Hopefully it doesn’t seem like I’m trying to pressure you to believe any of those things… just wanting to understand more whether or not you see any reason to. I want to see kind of what the links between historical and metaphorical realities are to you. If you don’t believe any or all of those things, then where do you think the different parts of the Christian Bible came from, historically, and also, how do you know that they’re important to you?

  5. lol, we are chatting:) to keep it as short as possible, I see the work of God (Hashem) through his spirit in every generation in a people who have been ready to have these things revealed: The PROMISE was that the time would come when they would be revealed to all and this would be the ‘last generation’ or the last days as the Bible calls them: These are not the last days of the earth but of the world without consciousness of God as the ONE who is all, “in all”, hence no man shall say “know God, for all shall know him” and that is when haShem shall be KING over the whole earth: (within his people) because they will all be his people: As far as the “people” in times past who understood the Bible for what it is, the VOICE of God in and through the heart and mind connection, these took on the names of the CODE (Word that describe this workmanship in them): We always see these people taking on the names of the people because they become ONE with the WORD or MEANING these words reveal IN them. The names are changed to meet the NEW consciousness of their creator, of God in them. So Moses (drawn out of the water) is the heart as it is drawn out of Torah, but who was Moses? He was that being that experienced this FIRST just as Abraham (Abram-father of a high people) becomes the ‘father of many nations’ when he realizes there is ONLY ONE God ……and he is the God of all: see? So history is a “time frame” of revealing God in the world through more and more people who become ONE MAN, but also more and more CLEARLY in every generation till the final generation sees him as HE IS, hence we don’t know what he is like, but when we see him we shall be “LIKE” HIM. The finished product Man is LIKE God: Michael means “WHO is like God”? That Man!!!!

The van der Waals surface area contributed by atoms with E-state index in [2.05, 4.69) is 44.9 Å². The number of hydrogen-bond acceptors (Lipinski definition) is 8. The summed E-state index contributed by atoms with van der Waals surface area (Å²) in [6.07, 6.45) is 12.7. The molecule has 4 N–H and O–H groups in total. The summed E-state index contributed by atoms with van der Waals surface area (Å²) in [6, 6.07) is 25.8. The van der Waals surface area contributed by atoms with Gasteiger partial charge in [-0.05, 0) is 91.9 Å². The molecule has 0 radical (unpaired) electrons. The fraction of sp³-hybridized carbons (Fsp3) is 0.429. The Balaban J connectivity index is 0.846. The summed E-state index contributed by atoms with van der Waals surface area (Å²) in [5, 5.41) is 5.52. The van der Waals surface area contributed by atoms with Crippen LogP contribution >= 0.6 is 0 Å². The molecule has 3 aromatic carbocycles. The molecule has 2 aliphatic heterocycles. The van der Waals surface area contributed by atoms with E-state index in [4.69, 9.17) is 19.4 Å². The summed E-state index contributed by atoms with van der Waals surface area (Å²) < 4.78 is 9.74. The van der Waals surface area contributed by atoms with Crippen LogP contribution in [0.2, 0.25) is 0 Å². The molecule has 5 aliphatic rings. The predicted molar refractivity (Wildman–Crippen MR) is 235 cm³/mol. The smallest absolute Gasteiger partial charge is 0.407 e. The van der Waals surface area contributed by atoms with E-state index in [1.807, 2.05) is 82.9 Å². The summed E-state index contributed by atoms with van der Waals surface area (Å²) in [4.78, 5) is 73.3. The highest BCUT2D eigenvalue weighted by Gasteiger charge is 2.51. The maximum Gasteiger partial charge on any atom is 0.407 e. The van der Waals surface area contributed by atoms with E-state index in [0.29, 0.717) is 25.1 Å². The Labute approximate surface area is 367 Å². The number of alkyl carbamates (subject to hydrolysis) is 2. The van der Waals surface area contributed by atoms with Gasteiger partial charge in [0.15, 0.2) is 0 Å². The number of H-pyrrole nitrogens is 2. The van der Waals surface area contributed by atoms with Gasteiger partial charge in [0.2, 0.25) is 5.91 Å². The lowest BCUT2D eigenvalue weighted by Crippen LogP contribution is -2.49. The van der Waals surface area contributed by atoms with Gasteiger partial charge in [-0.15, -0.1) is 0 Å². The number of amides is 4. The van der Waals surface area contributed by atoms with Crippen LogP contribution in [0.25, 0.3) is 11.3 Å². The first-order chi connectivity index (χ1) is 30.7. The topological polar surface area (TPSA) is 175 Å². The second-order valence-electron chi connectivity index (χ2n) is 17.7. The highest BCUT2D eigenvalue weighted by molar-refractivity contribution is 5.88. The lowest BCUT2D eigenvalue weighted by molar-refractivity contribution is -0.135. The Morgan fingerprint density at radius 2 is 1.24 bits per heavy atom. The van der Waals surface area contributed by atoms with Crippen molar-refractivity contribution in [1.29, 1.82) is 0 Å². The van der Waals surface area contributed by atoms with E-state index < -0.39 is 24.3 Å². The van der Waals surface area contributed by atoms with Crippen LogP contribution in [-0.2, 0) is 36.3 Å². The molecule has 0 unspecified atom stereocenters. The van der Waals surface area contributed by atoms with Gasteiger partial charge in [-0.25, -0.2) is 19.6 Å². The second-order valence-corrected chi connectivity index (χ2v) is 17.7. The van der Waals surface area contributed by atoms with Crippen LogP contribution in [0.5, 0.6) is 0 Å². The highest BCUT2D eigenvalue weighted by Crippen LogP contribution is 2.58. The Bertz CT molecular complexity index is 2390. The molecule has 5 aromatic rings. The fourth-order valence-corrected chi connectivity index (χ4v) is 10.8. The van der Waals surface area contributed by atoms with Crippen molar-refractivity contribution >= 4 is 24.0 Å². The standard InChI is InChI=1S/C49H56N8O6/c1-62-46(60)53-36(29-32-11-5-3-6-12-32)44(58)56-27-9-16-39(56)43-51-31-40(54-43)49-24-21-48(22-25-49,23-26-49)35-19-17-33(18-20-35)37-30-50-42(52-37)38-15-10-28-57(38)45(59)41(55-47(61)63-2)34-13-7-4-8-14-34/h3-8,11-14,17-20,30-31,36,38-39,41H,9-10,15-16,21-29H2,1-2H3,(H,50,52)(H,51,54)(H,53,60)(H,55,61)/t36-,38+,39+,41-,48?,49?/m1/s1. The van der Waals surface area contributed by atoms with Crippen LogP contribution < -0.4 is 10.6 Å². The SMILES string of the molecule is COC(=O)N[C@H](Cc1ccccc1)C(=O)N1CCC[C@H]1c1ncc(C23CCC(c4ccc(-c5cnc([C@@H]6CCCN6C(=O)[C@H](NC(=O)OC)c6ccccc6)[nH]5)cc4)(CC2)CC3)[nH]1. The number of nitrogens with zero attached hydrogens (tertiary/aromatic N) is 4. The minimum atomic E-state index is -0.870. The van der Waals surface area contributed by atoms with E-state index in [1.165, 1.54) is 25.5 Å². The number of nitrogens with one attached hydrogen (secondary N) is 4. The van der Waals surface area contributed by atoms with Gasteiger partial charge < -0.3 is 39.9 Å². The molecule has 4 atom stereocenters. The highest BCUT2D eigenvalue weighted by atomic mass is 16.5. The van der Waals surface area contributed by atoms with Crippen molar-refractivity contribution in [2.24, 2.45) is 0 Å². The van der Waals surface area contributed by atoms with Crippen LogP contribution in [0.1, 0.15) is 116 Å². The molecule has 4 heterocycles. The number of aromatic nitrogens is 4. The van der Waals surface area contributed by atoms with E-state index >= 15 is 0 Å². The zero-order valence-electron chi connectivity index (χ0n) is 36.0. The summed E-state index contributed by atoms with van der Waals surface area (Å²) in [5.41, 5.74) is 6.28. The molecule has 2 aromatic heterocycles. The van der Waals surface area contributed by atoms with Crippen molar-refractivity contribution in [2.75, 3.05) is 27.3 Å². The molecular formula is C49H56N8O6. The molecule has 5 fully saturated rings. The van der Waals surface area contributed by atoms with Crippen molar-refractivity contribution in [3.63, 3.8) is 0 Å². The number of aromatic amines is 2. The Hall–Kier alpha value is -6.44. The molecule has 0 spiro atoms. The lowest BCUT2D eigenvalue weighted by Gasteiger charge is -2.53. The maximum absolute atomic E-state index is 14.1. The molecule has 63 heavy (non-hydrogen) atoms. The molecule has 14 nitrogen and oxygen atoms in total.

6. Annelise says:

    Hi Yvonne, here’s my answer to your post from above, beginning “Hi again Annelise:) good question and here is my simple answer”

    I totally agree with you that we shouldn’t see the spiritual world as metaphor. It’s definitely a real part of creation, and I guess you might say that matter finds its meaning within the spiritual aspect.

    But I was only asking whether you think that the events described in the Jewish scriptures, and the Christian scriptures, are literally historical reality or are instead metaphors of spiritual reality. So my question was more about these stories and people. Do you think they existed as actual people, and that the stories happened in human history as we know it? Or do you think they are a way of expressing various spiritual things through a symbolic story?

    Another thing is that I don’t see God as part of the ‘spiritual’ realm. He created it, just like He created the material world. There’s nothing beside Him. And we don’t need to understand ‘what He is’… we can know Him by relating with Him, personally, in all the ways that He has given us to know His love and love Him in return.